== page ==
2019 Canary Islands wildfires

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Satellite view of smoke from the fires on Gran Canaria

During August 2019, a number of forest fires broke out in the Canary Islands of Gran Canaria, Tenerife and Lanzarote. The fires on the island of Gran Canaria were the most severe, resulting in the loss of large areas of the island's forests and leading to the evacuation of thousands of residents from a number of towns and villages. The intense heat brought by a heat wave and the presence of strong winds, combined with the island's mountainous terrain, made extinguishing activities exceptionally difficult.

Gran Canaria[edit]

False colour image by the ESA, captured on 19 August 2019, showing fires in bright orange and burn scars in dark brown.


The first forest fire was started by inadvertent human action on 10 August 2019 in Artenara. The 55-year-old who was working with a welding machine and accidentally caused the fire was arrested.

By 12 August, the fire had been contained but not extinguished. 1,000 hectares (2,500 acres) of land had been burnt by then and over 1000 local residents had been evacuated.[1]

The wildfire was declared to have been stabilised on 13 August after 13 aircraft had been working on firefighting activities. A total of 1,500 hectares (3,700 acres) had been affected by then.[2] By 16 August, residents had been allowed to move back into their homes.[3] On 25 August, the fire was declared to have been completely extinguished.[4]


A second fire broke out in Cazadores on 13 August, in the municipality of Telde, causing the evacuation of 25 residents. This smaller fire was started by a pyromaniac who was later arrested.[2] By 14 August, the fire had been brought under control after having burnt through about 160 hectares (400 acres) of land.[5] On 25 August, the fire was declared to have been completely extinguished.[4]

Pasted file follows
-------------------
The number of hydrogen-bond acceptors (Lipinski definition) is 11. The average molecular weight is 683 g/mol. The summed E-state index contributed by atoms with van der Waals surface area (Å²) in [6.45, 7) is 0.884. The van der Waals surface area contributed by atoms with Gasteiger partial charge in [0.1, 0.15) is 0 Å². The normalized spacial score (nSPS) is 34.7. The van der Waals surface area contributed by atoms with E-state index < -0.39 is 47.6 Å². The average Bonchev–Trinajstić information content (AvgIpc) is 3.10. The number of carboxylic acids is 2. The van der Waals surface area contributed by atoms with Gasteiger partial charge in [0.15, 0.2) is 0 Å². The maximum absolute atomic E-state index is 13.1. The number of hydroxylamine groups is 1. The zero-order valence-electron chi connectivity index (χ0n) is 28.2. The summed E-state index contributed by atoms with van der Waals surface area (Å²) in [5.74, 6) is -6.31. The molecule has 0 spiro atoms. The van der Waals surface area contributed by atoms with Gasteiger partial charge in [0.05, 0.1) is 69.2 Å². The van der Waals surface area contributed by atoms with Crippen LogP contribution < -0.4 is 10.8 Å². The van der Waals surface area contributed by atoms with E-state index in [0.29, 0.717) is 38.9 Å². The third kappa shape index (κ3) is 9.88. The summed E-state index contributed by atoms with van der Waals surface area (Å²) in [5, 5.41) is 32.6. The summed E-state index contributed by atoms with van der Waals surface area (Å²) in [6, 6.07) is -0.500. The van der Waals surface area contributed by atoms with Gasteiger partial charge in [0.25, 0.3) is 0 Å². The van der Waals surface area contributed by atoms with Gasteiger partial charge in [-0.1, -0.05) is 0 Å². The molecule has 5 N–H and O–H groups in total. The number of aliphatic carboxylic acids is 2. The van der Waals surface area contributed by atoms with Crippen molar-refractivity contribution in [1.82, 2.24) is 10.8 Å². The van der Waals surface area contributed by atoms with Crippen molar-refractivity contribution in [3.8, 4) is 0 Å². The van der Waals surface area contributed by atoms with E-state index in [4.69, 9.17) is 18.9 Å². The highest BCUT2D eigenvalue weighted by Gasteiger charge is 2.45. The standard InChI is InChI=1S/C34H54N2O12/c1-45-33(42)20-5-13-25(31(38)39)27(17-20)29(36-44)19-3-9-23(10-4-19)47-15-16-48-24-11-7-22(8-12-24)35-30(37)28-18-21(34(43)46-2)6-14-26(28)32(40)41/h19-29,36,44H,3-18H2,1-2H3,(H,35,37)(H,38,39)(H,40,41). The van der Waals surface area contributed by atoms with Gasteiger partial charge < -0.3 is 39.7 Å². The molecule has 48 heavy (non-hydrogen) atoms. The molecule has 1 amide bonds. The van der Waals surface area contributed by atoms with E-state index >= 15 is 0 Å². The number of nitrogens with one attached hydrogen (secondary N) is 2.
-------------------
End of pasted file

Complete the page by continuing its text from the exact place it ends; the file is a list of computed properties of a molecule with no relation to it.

On 17 August, during an intense heat wave, another wildfire broke out around the town of Valleseco. As of 19 August, the fire had destroyed around 3400 hectares, resulting in the evacuation of about 8000 people from approximately 40 towns in the region, including those affected by the Artenara wildfire just a few days ago. The fire has also reached the Tamadaba natural park.[6][7]

The firefighting operation involved 16 aircraft and about 700 firefighters; however, the high temperatures, strong winds and low humidity levels were hampering the efforts and the wildfire could not be contained, with authorities declaring it to be "completely out of control".[8][9][7] Flames as high as 50 metres (160 ft) made some areas inaccessible for the water-dropping planes.[6]

On 20 August, and thanks, in part, to the improved weather conditions, the wildfire began to die down. Some fronts had been contained while others were still unapproachable. The affected area had grown to 10,000 hectares (25,000 acres) (over 6% of the entire island), making it the worst fire in all of Spain in the last six years. Overall, around 9000 people from over 50 towns and villages were evacuated from their homes.[10]

By 22 August, the fire had been stabilised but not yet extinguished. Around 7500 people of those evacuated were allowed to return to their homes.[11]

The fire originated very close to an electricity pylon and the cause of the fire was found to be a fault with electrical wiring on the pylon that caused a spark. Two and a half months earlier a level-one fire occurred in exactly in the same place, but like most fires on the island was quickly extinguished.[12] It is also clear that the hot, windy and dry weather conditions greatly contributed to the fire's rapid propagation. Many also blamed the neglect of local authorities for not having cleared the thick undergrowth and dry leaves accumulated on the forest floor, further fuelling the fire. In addition, firefighters pointed at the poor political management of emergencies on the island, inadequate work conditions, a shortage of firefighters and the fact that the nearest fire station to the forest fire had been closed for the past eight years.[13] The president of the cabildo insular (island council), Antonio Morales, disagreed with these claims stating that a team of extraordinary professionals works throughout the year on preventive measures such as firewalls. Instead, Morales put the onus on the owners of private terrains who do not adequately maintain their properties.[14]

Damage to protected areas[edit]